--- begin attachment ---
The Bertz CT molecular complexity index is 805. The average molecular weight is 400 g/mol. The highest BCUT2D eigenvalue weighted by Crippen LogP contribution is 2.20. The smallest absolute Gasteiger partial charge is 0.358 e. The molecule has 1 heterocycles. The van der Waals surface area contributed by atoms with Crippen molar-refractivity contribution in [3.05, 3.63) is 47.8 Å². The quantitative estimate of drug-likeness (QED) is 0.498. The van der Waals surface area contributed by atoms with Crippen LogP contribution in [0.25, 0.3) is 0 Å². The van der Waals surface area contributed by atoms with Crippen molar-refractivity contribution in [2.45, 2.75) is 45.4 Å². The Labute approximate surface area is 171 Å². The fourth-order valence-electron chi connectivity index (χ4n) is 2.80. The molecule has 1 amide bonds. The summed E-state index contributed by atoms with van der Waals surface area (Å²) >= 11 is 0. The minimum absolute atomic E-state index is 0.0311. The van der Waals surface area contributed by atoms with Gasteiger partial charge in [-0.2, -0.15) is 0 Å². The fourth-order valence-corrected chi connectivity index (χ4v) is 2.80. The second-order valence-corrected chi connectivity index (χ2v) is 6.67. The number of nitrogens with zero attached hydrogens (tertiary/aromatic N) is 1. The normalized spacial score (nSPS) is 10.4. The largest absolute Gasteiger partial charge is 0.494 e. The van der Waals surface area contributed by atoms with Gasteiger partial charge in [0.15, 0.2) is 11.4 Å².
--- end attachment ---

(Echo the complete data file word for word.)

The Bertz CT molecular complexity index is 805. The average molecular weight is 400 g/mol. The highest BCUT2D eigenvalue weighted by Crippen LogP contribution is 2.20. The smallest absolute Gasteiger partial charge is 0.358 e. The molecule has 1 heterocycles. The van der Waals surface area contributed by atoms with Crippen molar-refractivity contribution in [3.05, 3.63) is 47.8 Å². The quantitative estimate of drug-likeness (QED) is 0.498. The van der Waals surface area contributed by atoms with Crippen LogP contribution in [0.25, 0.3) is 0 Å². The van der Waals surface area contributed by atoms with Crippen molar-refractivity contribution in [2.45, 2.75) is 45.4 Å². The Labute approximate surface area is 171 Å². The fourth-order valence-electron chi connectivity index (χ4n) is 2.80. The molecule has 1 amide bonds. The summed E-state index contributed by atoms with van der Waals surface area (Å²) >= 11 is 0. The minimum absolute atomic E-state index is 0.0311. The van der Waals surface area contributed by atoms with Gasteiger partial charge in [-0.2, -0.15) is 0 Å². The fourth-order valence-corrected chi connectivity index (χ4v) is 2.80. The second-order valence-corrected chi connectivity index (χ2v) is 6.67. The number of nitrogens with zero attached hydrogens (tertiary/aromatic N) is 1. The normalized spacial score (nSPS) is 10.4. The largest absolute Gasteiger partial charge is 0.494 e. The van der Waals surface area contributed by atoms with Gasteiger partial charge in [0.15, 0.2) is 11.4 Å².